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Obama NSA Surveillance.JPEG-0b018.jpg

Obama NSA Surveillance.JPEG-0b018.jpg

President Barack Obama talks about National Security Agency (NSA)surveillance, Friday, Jan. 17, 2014, at the Justice Department in Washington.Seeking to calm a furor over U.S. surveillance, the president called for ending the government's control of phone data from -hundreds of millions of Americans and immediately ordered intelligence agencies to get a secretive court's permission before accessing the records. (AP Photo/Carolyn Kaster)

obama-nsa-surveillancejpeg-0321c_mugshot_four_by_three.jpg

obama-nsa-surveillancejpeg-0321c_mugshot_four_by_three.jpg

President Barack Obama talks about National Security Agency (NSA)surveillance, Friday, Jan. 17, 2014, at the Justice Department in Washington.Seeking to calm a furor over U.S. surveillance, the president called for ending the government's control of phone data from -hundreds of millions of Americans and immediately ordered intelligence agencies to get a secretive court's permission before accessing the records. (AP Photo/Carolyn Kaster)

Obama NSA Surveillance.JPEG-0321c.jpg

Obama NSA Surveillance.JPEG-0321c.jpg

President Barack Obama talks about National Security Agency (NSA)surveillance, Friday, Jan. 17, 2014, at the Justice Department in Washington.Seeking to calm a furor over U.S. surveillance, the president called for ending the government's control of phone data from -hundreds of millions of Americans and immediately ordered intelligence agencies to get a secretive court's permission before accessing the records. (AP Photo/Carolyn Kaster)

obama-nsa-surveillancejpeg-02093_mugshot_four_by_three.jpg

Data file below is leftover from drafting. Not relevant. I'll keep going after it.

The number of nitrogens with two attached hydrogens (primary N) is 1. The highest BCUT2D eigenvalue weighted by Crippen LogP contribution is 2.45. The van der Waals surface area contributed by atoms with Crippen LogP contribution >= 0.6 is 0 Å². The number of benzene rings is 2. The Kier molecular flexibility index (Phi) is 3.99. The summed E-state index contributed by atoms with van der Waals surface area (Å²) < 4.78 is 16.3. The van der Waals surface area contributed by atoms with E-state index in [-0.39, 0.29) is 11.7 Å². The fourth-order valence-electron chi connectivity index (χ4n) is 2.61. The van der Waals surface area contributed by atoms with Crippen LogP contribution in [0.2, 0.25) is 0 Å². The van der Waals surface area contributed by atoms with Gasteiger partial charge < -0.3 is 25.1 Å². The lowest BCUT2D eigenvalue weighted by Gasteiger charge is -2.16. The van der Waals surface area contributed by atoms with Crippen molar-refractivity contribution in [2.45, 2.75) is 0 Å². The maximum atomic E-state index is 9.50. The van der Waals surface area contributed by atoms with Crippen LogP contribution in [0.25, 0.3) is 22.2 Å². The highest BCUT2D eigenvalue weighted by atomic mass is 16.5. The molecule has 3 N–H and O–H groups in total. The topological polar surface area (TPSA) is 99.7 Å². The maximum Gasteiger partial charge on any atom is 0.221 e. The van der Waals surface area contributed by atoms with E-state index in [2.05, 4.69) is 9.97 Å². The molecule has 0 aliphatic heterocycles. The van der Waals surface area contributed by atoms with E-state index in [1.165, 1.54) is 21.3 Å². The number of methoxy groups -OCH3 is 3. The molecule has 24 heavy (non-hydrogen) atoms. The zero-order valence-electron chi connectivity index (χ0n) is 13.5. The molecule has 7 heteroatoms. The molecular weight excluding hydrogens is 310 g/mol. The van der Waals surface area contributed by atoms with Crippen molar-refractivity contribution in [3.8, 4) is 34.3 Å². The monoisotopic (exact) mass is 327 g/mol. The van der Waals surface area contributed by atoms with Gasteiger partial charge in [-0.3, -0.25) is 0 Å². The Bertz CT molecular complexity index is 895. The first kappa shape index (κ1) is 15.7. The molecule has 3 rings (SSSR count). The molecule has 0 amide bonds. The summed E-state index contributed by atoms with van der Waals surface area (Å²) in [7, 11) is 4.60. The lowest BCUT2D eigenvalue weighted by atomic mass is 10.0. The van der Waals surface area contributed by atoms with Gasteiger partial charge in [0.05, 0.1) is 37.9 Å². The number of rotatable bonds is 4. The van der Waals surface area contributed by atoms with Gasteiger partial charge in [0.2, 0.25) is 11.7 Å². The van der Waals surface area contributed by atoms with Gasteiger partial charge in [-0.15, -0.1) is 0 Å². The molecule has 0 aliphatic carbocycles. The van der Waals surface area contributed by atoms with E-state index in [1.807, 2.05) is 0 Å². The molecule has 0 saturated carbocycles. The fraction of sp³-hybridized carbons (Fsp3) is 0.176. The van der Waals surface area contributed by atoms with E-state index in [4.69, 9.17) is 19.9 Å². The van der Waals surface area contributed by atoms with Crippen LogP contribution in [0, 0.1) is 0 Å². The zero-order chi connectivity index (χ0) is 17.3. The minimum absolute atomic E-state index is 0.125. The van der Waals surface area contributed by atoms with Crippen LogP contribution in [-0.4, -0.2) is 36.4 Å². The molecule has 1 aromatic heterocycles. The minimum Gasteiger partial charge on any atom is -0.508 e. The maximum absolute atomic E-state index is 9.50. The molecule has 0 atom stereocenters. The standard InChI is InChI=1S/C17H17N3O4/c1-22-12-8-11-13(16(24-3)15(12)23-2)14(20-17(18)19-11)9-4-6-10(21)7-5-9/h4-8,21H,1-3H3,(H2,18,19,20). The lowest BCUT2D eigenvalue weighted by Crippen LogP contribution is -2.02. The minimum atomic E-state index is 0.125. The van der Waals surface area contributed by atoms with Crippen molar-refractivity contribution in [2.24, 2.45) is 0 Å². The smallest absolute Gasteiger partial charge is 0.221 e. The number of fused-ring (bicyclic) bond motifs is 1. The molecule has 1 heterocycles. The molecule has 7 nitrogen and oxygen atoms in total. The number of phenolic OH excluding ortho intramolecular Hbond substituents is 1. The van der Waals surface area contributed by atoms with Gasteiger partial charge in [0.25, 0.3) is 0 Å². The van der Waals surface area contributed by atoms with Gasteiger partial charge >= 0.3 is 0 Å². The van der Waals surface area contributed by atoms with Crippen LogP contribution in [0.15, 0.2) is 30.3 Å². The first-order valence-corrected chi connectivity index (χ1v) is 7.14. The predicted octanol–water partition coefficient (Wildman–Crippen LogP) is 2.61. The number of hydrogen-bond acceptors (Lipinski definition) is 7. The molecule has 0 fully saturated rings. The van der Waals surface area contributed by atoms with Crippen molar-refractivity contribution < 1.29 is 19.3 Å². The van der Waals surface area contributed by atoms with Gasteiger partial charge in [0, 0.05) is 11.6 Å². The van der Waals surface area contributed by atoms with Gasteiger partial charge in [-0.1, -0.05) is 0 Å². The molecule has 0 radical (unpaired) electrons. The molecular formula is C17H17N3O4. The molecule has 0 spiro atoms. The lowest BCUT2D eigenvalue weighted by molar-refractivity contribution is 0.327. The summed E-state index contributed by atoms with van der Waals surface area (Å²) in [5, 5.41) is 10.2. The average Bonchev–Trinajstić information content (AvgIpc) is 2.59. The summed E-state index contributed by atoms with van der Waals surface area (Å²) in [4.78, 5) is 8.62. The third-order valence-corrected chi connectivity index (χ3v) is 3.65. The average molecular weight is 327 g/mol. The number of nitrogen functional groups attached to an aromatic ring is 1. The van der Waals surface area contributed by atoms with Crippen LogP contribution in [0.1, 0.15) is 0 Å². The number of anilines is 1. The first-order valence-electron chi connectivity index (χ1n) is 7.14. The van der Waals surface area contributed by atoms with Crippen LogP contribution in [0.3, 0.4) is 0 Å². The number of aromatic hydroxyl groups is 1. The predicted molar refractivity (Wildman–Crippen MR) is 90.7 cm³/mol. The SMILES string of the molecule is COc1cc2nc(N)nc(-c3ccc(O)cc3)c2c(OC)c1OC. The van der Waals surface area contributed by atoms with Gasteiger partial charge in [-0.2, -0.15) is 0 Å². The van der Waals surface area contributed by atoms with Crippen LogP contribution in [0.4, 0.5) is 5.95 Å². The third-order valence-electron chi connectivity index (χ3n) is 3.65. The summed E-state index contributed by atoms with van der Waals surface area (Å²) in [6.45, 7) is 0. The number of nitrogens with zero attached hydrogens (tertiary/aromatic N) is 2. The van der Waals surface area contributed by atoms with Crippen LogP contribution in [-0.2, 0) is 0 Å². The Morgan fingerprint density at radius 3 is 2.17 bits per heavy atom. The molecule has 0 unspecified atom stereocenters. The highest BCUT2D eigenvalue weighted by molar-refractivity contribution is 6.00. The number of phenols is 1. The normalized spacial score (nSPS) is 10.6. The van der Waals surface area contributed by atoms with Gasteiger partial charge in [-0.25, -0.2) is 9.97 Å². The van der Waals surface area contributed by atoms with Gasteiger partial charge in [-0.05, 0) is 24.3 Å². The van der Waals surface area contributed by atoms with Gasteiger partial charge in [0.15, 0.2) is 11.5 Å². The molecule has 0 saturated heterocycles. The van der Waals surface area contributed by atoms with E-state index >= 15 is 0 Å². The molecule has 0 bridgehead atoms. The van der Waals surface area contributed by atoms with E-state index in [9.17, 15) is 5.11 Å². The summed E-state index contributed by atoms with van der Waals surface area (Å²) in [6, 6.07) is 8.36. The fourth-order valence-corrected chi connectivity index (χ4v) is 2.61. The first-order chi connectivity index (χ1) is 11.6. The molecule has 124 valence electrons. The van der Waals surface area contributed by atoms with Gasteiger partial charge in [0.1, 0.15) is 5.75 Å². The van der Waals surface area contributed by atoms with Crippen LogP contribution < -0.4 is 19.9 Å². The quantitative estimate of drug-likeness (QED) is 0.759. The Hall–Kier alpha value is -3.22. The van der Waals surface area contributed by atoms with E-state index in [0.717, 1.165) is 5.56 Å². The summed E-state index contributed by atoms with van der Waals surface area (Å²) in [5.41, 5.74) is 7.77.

obama-nsa-surveillancejpeg-02093_mugshot_four_by_three.jpg

President Barack Obama pauses while speaking about National Security Agency (NSA)surveillance, Friday, Jan. 17, 2014, at the Justice Department in Washington. Seeking to calm a furor over U.S. surveillance, the president called for ending the government's control of phone data from hundreds of millions of Americans and immediately ordered intelligence agencies to get a secretive court's permission before accessing the records. (AP Photo/Charles Dharapak)

Obama NSA Surveillance.JPEG-02093.jpg

Obama NSA Surveillance.JPEG-02093.jpg

President Barack Obama pauses while speaking about National Security Agency (NSA)surveillance, Friday, Jan. 17, 2014, at the Justice Department in Washington. Seeking to calm a furor over U.S. surveillance, the president called for ending the government's control of phone data from hundreds of millions of Americans and immediately ordered intelligence agencies to get a secretive court's permission before accessing the records. (AP Photo/Charles Dharapak)

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2_f2ee2b86f904d901480f6a706700bc24_mugshot_four_by_three.jpg

FILE - This June 6, 2013 file photo shows the sign outside the National Security Agency campus in Fort Meade, Md. Telephone companies are quietly balking at the idea of changing how they collect and store Americans’ phone records to help the NSA’s surveillance programs. They’re worried about their exposure to lawsuits and the price tag if the U.S. government asks them to hold information about customers for longer than they already do. (AP Photo/Patrick Semansky, File)

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FILE - This Thursday, June 6, 2013, file photo, shows a sign outside the National Security Administration (NSA) campus in Fort Meade, Md. The National Security Agency has implanted software in nearly 100,000 computers around the world — but not in the United States — that allows the U.S. to conduct surveillance on those machines, The New York Times reported Tuesday, Jan. 14, 2014. ((AP Photo/Patrick Semansky, File)